Not everyone gets a trophy in the afterlife

“Everyone gets a prize!” it is a motto that could describe many schools today, where children get trophies for simple participation in sport, rather than for victory.

This notion has permeated Christianity with the slogan “Let’s all go to heaven”, which is called universalism, a tempting temptation that God will deliver to all the trophies in the afterlife.

The problem is that this idea clashes sharply with the teachings of Christ.

There is that passage where he talks about good trees that produce good fruit and bad trees that produce rotten fruit. Since he was not an arborist, it is clear that he is talking about people when he says that bad trees will be “thrown into the fire”.

Another time he mentions the road of destruction, which is evidently quite crowded: “The door is wide and the road leading to destruction is wide and those who enter it are many”.

Imagine crowds of people whose lives revolve around satisfying their appetites and harming others by following this path.

Adulterers, rapists, murderers, seducers, fornicators and wolverines are probably travelers on the dark road, but they also make room for corrupt politicians, wealthy people who ignore the poor and film goddesses who parade in “naked” clothes.

Fortunately, Christ mentions another path, but it is not easy: “How narrow the door is and narrowed the road that leads to life. And those who find it are few.”

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In the Beatitudes, Jesus describes the people we might meet on this path. “Blessed are the pure in heart” reminds me of the young couple whose wedding I attended last weekend, who had promised God to remain pure until the wedding.

“Blessed are the merciful” evokes a story of Mother Teresa, who saved a man who dies on the streets of India, washed and fed, and gave him a comfortable bed. He said, “I lived as a poor man, now I’m dying like a king.”

Peacemakers are also blessed and exist in families where the arguments explode and intensify, unless someone intercedes gently. Even the meek are so, who do not promote themselves, nor insist on making their way.

Across the world, especially in Africa and the Middle East, Christians are tortured and killed rather than denying their faith, and Christ dedicates two beatitudes to martyrs. “Your reward is great in heaven.”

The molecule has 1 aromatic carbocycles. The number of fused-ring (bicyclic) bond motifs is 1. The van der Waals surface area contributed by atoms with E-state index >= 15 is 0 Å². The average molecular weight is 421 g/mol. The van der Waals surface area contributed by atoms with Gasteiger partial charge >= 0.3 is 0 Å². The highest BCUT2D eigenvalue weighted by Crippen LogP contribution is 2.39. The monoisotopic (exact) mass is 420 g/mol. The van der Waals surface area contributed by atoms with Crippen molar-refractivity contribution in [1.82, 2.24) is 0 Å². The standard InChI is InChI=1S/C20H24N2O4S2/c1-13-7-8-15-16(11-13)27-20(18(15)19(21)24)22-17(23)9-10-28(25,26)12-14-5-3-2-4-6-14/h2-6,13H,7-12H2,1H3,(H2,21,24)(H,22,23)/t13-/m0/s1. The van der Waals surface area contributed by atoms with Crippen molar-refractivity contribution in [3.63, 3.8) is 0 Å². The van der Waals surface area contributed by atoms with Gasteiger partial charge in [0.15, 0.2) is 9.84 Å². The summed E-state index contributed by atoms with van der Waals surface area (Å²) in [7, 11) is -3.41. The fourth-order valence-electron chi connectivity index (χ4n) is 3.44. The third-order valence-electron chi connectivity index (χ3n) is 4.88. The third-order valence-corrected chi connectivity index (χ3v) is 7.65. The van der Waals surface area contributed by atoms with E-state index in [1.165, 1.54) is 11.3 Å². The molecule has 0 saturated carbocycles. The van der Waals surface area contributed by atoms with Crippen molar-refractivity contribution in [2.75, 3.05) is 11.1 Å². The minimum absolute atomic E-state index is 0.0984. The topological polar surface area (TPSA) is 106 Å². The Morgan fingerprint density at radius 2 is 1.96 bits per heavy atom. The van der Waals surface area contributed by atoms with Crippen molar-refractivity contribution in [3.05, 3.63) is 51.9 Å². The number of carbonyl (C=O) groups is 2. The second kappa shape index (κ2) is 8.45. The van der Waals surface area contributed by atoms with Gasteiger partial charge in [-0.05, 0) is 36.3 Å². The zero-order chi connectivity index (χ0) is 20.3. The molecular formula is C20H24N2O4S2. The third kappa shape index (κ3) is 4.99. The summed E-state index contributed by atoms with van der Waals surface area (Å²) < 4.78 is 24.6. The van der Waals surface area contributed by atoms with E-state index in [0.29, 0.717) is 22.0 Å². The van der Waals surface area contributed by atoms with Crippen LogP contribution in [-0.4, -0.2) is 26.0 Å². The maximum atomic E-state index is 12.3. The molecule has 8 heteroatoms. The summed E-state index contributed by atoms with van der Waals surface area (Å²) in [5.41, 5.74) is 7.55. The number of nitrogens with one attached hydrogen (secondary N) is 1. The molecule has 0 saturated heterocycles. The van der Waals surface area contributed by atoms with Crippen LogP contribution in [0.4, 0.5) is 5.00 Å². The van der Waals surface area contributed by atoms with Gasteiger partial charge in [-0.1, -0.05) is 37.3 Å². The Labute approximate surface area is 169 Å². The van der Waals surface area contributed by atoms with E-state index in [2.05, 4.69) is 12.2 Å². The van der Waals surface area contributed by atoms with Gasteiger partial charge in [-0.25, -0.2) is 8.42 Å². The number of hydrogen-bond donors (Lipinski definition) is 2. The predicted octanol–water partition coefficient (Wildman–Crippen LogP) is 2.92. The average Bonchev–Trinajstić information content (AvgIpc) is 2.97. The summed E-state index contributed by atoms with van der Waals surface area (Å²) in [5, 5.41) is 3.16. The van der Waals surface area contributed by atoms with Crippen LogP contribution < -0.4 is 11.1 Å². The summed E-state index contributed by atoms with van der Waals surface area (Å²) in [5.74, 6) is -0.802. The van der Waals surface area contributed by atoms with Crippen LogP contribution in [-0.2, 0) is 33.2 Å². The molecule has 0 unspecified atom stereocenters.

Christianity involves sacrifices, sometimes of sexual desire, other times of physical comfort, worldly power, consolation – and sometimes of life itself.

True Christianity is a radical path that turns the world upside down. The world praises the rich, the powerful, the aggressive, the sexy and the thrill, but Christ blesses the poor, the meek, the chaste, the humble.

The radical path means giving up on TV programs saturated with sex scenes, refusing to buy things just to keep up with the Joneses and pray for the people we would like to hit.

In many churches, sin is not mentioned and the devil has become a singular symbol because “I am well, you are well” has replaced the true message of the Gospel.

The lines of confession are shorter, because we are constantly reminded that God loves us, even if we are sinners. Nobody wants to remember that the first words of Jesus when he began his ministry were: “Repent and believe in the Gospel”.

Yes, God is a loving father, but wise parenting means establishing boundaries and establishing rules.

The narrow way is not meant to scare us, but to shake us out of complacency and entice us to reflect on our lives. Let’s not assume that everyone else is walking the path to destruction while we are trotting on the right path. Please find the highway to heaven and stick to it.

Lorraine recently wrote a study guide on Flannery O’Connor to accompany Bishop Robert Barron’s video series “Catholicism: Key Players”. His email is lorrainevmurray@yahoo.com